For centuries, the world’s forests have been cleared and removed for agricultural or other land uses, often resulting in degraded lands found in almost every country today. As global population increases and climate change threatens ecosystems worldwide, there is an urgent need for more sustainable management of land to help mitigate greenhouse gas emissions.
As a process of restoring degraded lands and retrieving their economic and environmental productivity, forest landscape restoration is a promising way to achieve desalination of the soils and reduced wind and water erosion. It also helps filtering drinking water and raising the level of groundwater in restored areas and the storage of carbon dioxide in the newly accumulated biomass.
So far, countries in Europe, the Caucasus and Central Asia pledged to restore close to 3 million hectares of degraded land under the Bonn Challenge, a global effort to restore 350 million hectares of degraded land by 2030, which also count under the ECCA30, a regional initiative to restore 30 million hectares by 2030 in Europe, the Caucasus and Central Asia.
Countries interested in forest landscape restoration commonly cite the lack of funding as a major impediment for its implementation. This is a particularly acute issue in the light of current Covid-19 outbreak, as funding priorities are expected to shift towards the economic recovery and strengthening and re-building of healthcare systems.
To address the commonly asked question: “what are sources of financing forest landscape restoration?”, the UNECE/FAO Forestry and Timber Section, in cooperation with the International Union for the Conservation of Nature (IUCN), hosted a webinar where representatives of donor countries and key international institutions informed countries interested in forest landscape restoration about existing sources of funding.
Speaking on behalf of the Federal German Ministry for the Environment, Nature Conservation and Nuclear Safety, Dr Michael Krause-Besan, IKI Secretariat, introduced the International Climate Initiative (IKI) project portfolio supporting forest landscape restoration efforts in ODA eligible countries, available through large-scale programmes and thematic/country calls.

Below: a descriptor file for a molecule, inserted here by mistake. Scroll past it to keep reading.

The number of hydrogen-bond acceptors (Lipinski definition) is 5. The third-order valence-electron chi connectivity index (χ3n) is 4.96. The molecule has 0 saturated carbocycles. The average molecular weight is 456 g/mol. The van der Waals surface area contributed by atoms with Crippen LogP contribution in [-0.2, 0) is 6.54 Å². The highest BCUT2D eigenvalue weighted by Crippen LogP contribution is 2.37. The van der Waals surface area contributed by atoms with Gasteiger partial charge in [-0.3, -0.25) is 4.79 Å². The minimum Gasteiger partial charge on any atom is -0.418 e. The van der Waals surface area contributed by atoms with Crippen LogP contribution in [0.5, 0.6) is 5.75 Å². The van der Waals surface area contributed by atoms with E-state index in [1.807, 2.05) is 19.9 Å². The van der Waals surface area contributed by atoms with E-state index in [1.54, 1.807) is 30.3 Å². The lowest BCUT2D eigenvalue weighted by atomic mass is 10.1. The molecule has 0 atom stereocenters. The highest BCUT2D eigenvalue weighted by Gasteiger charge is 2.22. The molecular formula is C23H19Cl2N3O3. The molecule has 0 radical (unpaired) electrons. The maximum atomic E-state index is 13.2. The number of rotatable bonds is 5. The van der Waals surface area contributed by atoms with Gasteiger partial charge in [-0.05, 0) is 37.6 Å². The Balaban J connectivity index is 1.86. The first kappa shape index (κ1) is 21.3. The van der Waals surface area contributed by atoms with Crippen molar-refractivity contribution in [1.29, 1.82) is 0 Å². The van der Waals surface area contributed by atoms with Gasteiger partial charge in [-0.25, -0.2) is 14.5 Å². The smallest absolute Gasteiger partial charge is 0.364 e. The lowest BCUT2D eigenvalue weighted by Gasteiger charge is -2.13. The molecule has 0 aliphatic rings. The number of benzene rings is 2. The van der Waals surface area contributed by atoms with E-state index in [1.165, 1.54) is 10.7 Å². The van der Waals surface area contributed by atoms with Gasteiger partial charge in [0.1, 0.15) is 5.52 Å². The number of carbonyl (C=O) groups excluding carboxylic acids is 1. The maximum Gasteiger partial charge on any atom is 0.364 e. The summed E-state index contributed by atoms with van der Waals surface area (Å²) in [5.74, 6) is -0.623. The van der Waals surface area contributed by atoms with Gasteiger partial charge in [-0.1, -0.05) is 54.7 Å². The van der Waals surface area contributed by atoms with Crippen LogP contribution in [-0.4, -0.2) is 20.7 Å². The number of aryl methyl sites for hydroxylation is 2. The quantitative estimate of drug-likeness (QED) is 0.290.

The Green Climate Fund (GCF) also offers long term financing opportunities under the United Nations Framework Convention on Climate Change, informed Mr. Marc Dumas-Johansen. Another potential source of funding presented at the webinar was the Global Environment Facility (GEF), that already dedicated around USD350- million in grants towards restoration purposes in its current funding cycle (2018-2022). This info is available in the presentation: https://www.unece.org/fileadmin/DAM/timber/meetings/2020/20200716/U.Apel_GEF_Sources_of_financning_GEF.pdf.
Speaking on behalf of GEF, Mr. Ulrich Apel underlined that an active pledge under the Bonn Challenge represents an important selection criterion for funding restoration and will be taken into account during the next funding cycle. Mr. Stephen Hart from the European Investment Bank illustrated the financing opportunities for biodiversity and climate adaptation for businesses and cities using Nature-based Solutions, through the bank’s Natural Capital Financing Facility.
In their conclusions, speakers underlined the diversity of financing mechanisms and sources of finance, and the importance of linking restoration efforts to national objectives in order to access finance from climate, biodiversity, sustainable development and the private sector.